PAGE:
By Kate Welch,
In 1997, when Caleb was about six months old and had just undergone his second heart surgery, I decided to attend a support group for special needs moms. The first speaker was the mother of a 19 year-old son with Down Syndrome. She stood behind the podium, tightly gripping the edges. Anger creased her face before she spoke her first sentence.
“People keep telling me that I got my son because I’m such a good person,” she began. “If this is what you get for being good, then next time I’m coming back as a bitch.”
The room hushed in a communal breath. I have thought of that woman so many times. That cold night in 1997, she frightened me. I ashamedly thought she must not love her child, certainly not as much as I loved the sweet little bundle I was missing as I sat in that conference room. Now I know better.
That woman was dealing with the cumulative effects of caring for a critically ill child. It had been 19 years of hospitals, IEPs, sleepless nights, exclusion and isolation. It had been 19 years of pouring every drop of her love into every breath her child took. It had been 19 years of living with a broken dream, even if she didn’t realize that.
We all have dreams for our lives. For some it’s a happy marriage, for others a fulfilling, satisfying career. The truly brave shoot for both. Often built into those dreams is the assumption of healthy children. How many times have you heard “We don’t care if it’s a boy or a girl, as long as it’s healthy.”
What if it’s not?
I’ve said this before, but there are more individuals with special needs living now that at any point in the past. Medical advances have far surpassed community and education needs, let alone the financial challenges of raising a child who needs to be supported from every angle.
I wish Doctor Who’s Tardis could land in my front yard and take me back to that room in 1997 so I could hug that woman. I wish I could tell her I understand and that she’s not alone. I wish I could tell her to seek God’s grace in her darkest moments because I know there were so, so many.
Just last week in a neighboring county, there was yet another story of a mother with an adult daughter with special needs. The mother was old and feared for who would care for her daughter when she died, so she attempted to kill her daughter and then herself. This happens way too often. Thankfully the plan was interrupted and her daughter is fine, although she is now without her mother who is in jail. This story speaks to the deep well of fear that so many of us live with, about what will happen to this precious soul we have loved. We have cared for them through the hospital visits, the IEPs, the sleepless nights, the exclusion and isolation. It’s hard to imagine who will provide that level of care when we are gone.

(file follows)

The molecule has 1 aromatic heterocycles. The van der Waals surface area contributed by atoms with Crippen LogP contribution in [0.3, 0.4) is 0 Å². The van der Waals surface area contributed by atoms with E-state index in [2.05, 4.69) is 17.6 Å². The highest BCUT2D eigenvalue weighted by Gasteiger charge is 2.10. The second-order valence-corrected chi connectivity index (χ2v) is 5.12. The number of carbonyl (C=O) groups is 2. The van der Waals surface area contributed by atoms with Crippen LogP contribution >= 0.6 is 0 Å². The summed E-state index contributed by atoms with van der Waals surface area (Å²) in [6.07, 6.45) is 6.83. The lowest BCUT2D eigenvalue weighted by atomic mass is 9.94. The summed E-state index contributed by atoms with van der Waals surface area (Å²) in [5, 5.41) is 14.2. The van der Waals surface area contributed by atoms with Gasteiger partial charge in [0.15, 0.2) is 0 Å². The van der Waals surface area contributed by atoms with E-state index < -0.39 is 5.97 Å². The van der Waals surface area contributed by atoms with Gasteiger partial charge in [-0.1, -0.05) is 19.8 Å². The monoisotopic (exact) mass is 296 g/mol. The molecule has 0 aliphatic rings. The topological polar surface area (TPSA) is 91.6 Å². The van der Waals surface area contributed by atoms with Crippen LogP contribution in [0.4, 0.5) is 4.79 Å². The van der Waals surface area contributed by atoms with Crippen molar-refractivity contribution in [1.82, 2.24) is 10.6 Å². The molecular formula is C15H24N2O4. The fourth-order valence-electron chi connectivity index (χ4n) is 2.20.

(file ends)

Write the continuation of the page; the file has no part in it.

The words of that woman from the meeting have hung over me in ghostly vapor for my own 19 years. She was part of the inspiration to write this blog, to reach out to others who are worn down. Other people’s misguided words had given her the thought that she was being punished for being good. It was pain heaped on top of pain.
Last night I had the privilege of watching the movie adaptation of Don Piper’s nonfiction book 90 Minutes in Heaven. I won’t spoil it for you, but the book jacket will tell you that in 1989 he was in a horrific automobile accident and declared dead for 90 minutes, during which time he went to heaven, only to return to a broken body and months of soul-testing recovery.
Part of Mr. Piper’s recovery was a tortuous device called an Ilizarov frame which is designed to help pieces of bone grow together in an effort to fill in the empty space created by trauma. The device is simultaneously a miracle and evil. Regrowing bone is so excruciating that we don’t have a word for that level of pain. It takes almost no imagination to completely empathize with the depression that swirled around Mr. Piper during his recovery.
In one of the final scenes of the movie, I finally saw the closed parentheses of that woman’s statement from so many years ago. Don Piper spots another person in a crowd who was wearing an Ilizarov frame. He crosses the crowd to tell the young man, “Well, that really hurts, doesn’t it?”